Is nationalism, patriotism or loyalty a competitive sport? If you say no, you are wrong because Nepal is currently holding free for all round of us versus them shouting feast where the people compete against each other to prove their love for the country. Us is the establishment who believes (still..) that they hold the exclusive rights to being a patriotic Nepali, and them are the people in Madhesh and the indigenous community who happen to be bit too unique for their own good ( as per the establishment).
The language rukus following the Vice President taking oath in Hindi exposed the deep fissures in Nepali society.
There has to be some sort of recognition for Hindi because lets face it, the language is not exactly a “foreign” language in Nepal.Widely used in Terai, Hindi is heard in capital Kathmandu too- Bollywood movies, Hindi soap operas and students flocking to Indian universities for higher education-Hindi has become part of Nepal’s daily business. What is the harm in acknowledging the fact?
But no. The establishment would not accept Hindi, for them it is foreign; and then they used the row to cast doubt over nationalism and patriotism of entire Madhesh. The equation,according to them, was that since the Vice President took oath in Hindi he had to be more loyal to India; and anointed him the representative of entire Madhesh and by association, the Madhesis too had to be India leaning( some math!)
And the shameless season of holding a community hostage to satisfy whim of the few did not end there.Instances of usual political hyperbole by Madhesh based parties was used to discredit the entire community. All the while the Hills based establishment Lords were never questioned on their loyalty, even when they were pursuing goals tangential to national interest.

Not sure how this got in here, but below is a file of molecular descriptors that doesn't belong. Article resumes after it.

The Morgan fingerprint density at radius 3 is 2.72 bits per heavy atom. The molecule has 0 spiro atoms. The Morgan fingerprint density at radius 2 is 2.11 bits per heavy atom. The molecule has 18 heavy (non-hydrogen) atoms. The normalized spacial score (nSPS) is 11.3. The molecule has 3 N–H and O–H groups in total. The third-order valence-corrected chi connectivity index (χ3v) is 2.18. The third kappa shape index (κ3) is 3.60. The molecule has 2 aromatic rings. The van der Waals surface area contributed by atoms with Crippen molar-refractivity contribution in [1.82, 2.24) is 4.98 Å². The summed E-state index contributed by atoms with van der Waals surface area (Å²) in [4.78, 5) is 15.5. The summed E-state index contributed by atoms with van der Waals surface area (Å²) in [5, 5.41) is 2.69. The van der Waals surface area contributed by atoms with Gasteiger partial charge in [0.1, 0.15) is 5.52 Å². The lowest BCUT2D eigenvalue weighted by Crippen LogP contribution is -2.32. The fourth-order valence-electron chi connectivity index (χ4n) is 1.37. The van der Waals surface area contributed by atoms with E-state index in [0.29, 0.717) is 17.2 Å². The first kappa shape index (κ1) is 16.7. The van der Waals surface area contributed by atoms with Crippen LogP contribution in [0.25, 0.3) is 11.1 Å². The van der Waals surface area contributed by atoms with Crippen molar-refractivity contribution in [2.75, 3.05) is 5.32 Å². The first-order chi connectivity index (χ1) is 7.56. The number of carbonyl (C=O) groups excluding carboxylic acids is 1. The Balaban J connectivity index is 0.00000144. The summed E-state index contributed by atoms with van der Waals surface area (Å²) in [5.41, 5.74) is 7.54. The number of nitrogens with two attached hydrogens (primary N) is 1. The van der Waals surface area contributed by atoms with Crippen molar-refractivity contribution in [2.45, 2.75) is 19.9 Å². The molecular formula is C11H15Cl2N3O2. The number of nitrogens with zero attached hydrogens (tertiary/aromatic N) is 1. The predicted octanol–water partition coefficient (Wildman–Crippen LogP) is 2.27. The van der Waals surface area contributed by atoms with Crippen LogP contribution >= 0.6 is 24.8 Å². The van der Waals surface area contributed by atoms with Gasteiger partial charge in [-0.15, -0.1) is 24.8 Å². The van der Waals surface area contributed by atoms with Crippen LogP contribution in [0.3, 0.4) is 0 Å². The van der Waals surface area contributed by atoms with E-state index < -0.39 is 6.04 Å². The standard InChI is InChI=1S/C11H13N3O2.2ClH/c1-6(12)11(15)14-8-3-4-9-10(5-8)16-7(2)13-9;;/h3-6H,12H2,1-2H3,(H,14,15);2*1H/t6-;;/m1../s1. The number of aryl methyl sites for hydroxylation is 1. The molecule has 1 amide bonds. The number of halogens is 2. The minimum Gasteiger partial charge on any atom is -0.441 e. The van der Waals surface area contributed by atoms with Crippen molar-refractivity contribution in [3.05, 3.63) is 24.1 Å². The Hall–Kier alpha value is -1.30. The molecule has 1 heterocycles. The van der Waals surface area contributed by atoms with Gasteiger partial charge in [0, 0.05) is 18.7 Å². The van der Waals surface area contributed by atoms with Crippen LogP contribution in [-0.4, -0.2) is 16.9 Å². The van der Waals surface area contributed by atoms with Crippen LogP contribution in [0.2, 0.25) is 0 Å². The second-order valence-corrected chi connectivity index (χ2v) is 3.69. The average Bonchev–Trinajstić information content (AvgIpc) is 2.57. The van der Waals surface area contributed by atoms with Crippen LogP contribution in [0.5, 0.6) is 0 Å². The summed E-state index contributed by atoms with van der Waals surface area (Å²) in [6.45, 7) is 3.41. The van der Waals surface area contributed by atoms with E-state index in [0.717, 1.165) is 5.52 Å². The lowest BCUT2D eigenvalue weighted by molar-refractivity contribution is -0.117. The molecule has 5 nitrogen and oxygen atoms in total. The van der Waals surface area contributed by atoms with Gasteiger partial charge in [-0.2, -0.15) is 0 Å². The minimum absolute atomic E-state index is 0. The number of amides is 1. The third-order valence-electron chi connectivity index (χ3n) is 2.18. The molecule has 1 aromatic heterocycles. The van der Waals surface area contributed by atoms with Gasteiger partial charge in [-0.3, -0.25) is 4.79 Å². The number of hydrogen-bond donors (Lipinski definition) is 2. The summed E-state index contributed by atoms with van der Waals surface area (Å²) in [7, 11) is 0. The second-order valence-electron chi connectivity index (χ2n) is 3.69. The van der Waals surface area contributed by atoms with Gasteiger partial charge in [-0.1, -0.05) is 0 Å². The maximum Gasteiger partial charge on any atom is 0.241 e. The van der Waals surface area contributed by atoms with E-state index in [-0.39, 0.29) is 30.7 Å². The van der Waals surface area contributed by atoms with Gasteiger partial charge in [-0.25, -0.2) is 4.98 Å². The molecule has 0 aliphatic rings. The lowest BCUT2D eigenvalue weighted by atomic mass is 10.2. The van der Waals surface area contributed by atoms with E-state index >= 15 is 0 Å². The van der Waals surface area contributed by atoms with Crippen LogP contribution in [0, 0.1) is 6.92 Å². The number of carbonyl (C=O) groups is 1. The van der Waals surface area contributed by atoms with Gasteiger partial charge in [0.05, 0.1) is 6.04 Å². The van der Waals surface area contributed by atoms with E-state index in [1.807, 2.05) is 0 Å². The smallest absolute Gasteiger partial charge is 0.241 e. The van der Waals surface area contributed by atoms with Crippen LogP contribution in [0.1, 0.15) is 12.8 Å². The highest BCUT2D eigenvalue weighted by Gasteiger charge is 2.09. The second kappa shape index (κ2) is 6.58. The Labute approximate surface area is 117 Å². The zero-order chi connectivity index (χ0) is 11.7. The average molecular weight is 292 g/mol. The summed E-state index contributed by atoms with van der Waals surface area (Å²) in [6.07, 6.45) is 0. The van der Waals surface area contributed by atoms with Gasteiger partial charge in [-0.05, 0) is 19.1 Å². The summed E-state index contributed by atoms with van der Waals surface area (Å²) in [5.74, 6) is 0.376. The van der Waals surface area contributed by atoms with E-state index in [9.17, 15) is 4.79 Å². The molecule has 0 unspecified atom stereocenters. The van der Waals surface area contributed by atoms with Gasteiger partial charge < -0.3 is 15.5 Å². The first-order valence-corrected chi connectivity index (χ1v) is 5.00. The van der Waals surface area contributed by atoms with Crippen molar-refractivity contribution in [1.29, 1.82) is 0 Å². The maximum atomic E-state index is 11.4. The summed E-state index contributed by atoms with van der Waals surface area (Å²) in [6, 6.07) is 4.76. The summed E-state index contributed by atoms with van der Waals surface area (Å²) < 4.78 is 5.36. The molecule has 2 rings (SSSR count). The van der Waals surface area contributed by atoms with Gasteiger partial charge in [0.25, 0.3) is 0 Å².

The fissures, deep and strong, strengthened by decades of deliberate sidelining of the Madhesh and the indigenous, are exposed once again.
During BBC Nepali’s Naya Nepal program, journalist Rabindra Mishra pressed a Madheshi politician on a question over identity, asking him whether he is a Nepali first or a Madhesi. That question is so condescending and discriminatory, it is a wonder that Mishra still has a job. Imagine a reporter here in the US asking an Italian-American (or from any other ethnic background) the same question about his/her loyalty! He would be chased out of town.
What followed was even more egregious.Instead of the media and the leaders standing up for Madhesh’ dignity, there was silence.The Press that constantly congratulates itself for being a pillar of Nepali society totally neglected this national shaming and name calling of Madhesh.
Fortunately Prashant Jha ( columnist at Kathmandu Post) took on double standard of the media and discussed the interview in his regular column ,
“At its core, it shows that suspicions about Madhesis and their commitment to the Nepali ‘nation’ remain widely prevalent. Never seen as equal citizens, and often projected as the fifth column whose primary loyalty is to India, Madhesis—like the Muslims of India, Tamils of Sri Lanka, religious minorities in Pakistan, Hindus of Bangladesh, and Nepali speakers in Bhutan—carry the burden of having to prove their nationalism day in and day out on terms set by others. “
Following his column, BBC was smart enough to arrange a follow-up and invited Jha to participate, along side Constitutional Expert Bipin Adhikari.
What you hear is just another chapter of the old guard defending its ways. Adhikari completely disappoints, acting as an apologist for the right wingers. Prashant Jha however keeps the hope alive for a more inclusive and open Nepal with his balanced and reasoned approach.
But how far can a person go to expose the double standard and fractures in our society. If silence and arrogance of the “mainstream” media, civil society and establishment is any indication, Nepal is still not serious about this.Is the establishment and self-appointed gate keepers of Nepali nationalism listening? I don’t hear a peep..o wait, they are too busy clapping at the circus put on by our dear leaders.